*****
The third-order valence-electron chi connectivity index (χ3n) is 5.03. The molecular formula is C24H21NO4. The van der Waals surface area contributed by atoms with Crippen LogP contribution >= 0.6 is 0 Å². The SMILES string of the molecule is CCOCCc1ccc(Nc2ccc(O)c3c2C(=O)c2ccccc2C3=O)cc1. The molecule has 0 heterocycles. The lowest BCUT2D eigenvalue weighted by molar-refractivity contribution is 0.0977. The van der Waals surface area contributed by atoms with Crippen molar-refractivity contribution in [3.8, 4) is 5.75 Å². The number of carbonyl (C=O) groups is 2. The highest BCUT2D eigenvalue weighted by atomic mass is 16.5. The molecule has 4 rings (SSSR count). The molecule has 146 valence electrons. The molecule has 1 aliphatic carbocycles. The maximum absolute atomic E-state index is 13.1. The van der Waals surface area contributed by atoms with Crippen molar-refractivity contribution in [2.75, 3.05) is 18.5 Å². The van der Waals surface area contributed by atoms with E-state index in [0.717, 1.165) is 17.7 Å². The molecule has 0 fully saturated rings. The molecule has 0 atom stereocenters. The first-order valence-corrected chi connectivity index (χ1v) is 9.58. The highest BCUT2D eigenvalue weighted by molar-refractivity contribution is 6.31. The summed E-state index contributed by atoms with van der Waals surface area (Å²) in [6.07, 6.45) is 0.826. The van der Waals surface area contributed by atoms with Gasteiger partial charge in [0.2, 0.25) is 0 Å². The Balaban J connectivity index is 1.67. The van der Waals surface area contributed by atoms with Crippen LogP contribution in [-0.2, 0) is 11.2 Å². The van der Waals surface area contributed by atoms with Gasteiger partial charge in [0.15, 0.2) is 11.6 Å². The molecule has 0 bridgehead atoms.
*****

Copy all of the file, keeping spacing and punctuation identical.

The third-order valence-electron chi connectivity index (χ3n) is 5.03. The molecular formula is C24H21NO4. The van der Waals surface area contributed by atoms with Crippen LogP contribution >= 0.6 is 0 Å². The SMILES string of the molecule is CCOCCc1ccc(Nc2ccc(O)c3c2C(=O)c2ccccc2C3=O)cc1. The molecule has 0 heterocycles. The lowest BCUT2D eigenvalue weighted by molar-refractivity contribution is 0.0977. The van der Waals surface area contributed by atoms with Crippen molar-refractivity contribution in [3.8, 4) is 5.75 Å². The number of carbonyl (C=O) groups is 2. The highest BCUT2D eigenvalue weighted by atomic mass is 16.5. The molecule has 4 rings (SSSR count). The molecule has 146 valence electrons. The molecule has 1 aliphatic carbocycles. The maximum absolute atomic E-state index is 13.1. The van der Waals surface area contributed by atoms with Crippen molar-refractivity contribution in [2.75, 3.05) is 18.5 Å². The van der Waals surface area contributed by atoms with E-state index in [0.717, 1.165) is 17.7 Å². The molecule has 0 fully saturated rings. The molecule has 0 atom stereocenters. The first-order valence-corrected chi connectivity index (χ1v) is 9.58. The highest BCUT2D eigenvalue weighted by molar-refractivity contribution is 6.31. The summed E-state index contributed by atoms with van der Waals surface area (Å²) in [6.07, 6.45) is 0.826. The van der Waals surface area contributed by atoms with Gasteiger partial charge in [0.2, 0.25) is 0 Å². The Balaban J connectivity index is 1.67. The van der Waals surface area contributed by atoms with Crippen LogP contribution in [-0.2, 0) is 11.2 Å². The van der Waals surface area contributed by atoms with Gasteiger partial charge in [0.15, 0.2) is 11.6 Å². The molecule has 0 bridgehead atoms.